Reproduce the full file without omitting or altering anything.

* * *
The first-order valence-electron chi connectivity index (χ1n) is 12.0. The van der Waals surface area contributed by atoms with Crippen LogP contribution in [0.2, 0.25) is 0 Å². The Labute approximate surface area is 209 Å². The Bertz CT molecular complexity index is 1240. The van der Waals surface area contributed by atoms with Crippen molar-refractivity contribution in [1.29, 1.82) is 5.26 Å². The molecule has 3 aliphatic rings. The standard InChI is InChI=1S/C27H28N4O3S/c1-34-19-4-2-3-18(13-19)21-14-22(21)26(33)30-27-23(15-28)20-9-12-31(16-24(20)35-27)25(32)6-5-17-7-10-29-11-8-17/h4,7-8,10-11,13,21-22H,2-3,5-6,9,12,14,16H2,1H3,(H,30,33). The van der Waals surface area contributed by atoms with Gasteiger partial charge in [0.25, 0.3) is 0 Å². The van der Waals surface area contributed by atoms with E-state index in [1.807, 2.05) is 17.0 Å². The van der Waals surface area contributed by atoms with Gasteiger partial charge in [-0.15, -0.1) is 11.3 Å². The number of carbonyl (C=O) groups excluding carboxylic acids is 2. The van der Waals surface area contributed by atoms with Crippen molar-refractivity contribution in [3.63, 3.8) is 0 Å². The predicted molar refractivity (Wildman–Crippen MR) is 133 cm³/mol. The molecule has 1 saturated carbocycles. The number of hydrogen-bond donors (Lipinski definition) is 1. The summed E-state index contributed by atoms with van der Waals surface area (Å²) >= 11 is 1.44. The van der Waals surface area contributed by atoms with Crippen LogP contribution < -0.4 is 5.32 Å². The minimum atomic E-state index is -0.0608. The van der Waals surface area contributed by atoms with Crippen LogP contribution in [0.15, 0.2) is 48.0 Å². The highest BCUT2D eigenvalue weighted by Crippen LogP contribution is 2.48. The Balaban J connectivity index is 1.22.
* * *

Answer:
The first-order valence-electron chi connectivity index (χ1n) is 12.0. The van der Waals surface area contributed by atoms with Crippen LogP contribution in [0.2, 0.25) is 0 Å². The Labute approximate surface area is 209 Å². The Bertz CT molecular complexity index is 1240. The van der Waals surface area contributed by atoms with Crippen molar-refractivity contribution in [1.29, 1.82) is 5.26 Å². The molecule has 3 aliphatic rings. The standard InChI is InChI=1S/C27H28N4O3S/c1-34-19-4-2-3-18(13-19)21-14-22(21)26(33)30-27-23(15-28)20-9-12-31(16-24(20)35-27)25(32)6-5-17-7-10-29-11-8-17/h4,7-8,10-11,13,21-22H,2-3,5-6,9,12,14,16H2,1H3,(H,30,33). The van der Waals surface area contributed by atoms with Gasteiger partial charge in [0.25, 0.3) is 0 Å². The van der Waals surface area contributed by atoms with E-state index in [1.807, 2.05) is 17.0 Å². The van der Waals surface area contributed by atoms with Gasteiger partial charge in [-0.15, -0.1) is 11.3 Å². The number of carbonyl (C=O) groups excluding carboxylic acids is 2. The van der Waals surface area contributed by atoms with Crippen molar-refractivity contribution in [3.63, 3.8) is 0 Å². The predicted molar refractivity (Wildman–Crippen MR) is 133 cm³/mol. The molecule has 1 saturated carbocycles. The number of hydrogen-bond donors (Lipinski definition) is 1. The summed E-state index contributed by atoms with van der Waals surface area (Å²) >= 11 is 1.44. The van der Waals surface area contributed by atoms with Crippen LogP contribution < -0.4 is 5.32 Å². The minimum atomic E-state index is -0.0608. The van der Waals surface area contributed by atoms with Crippen LogP contribution in [0.15, 0.2) is 48.0 Å². The highest BCUT2D eigenvalue weighted by Crippen LogP contribution is 2.48. The Balaban J connectivity index is 1.22.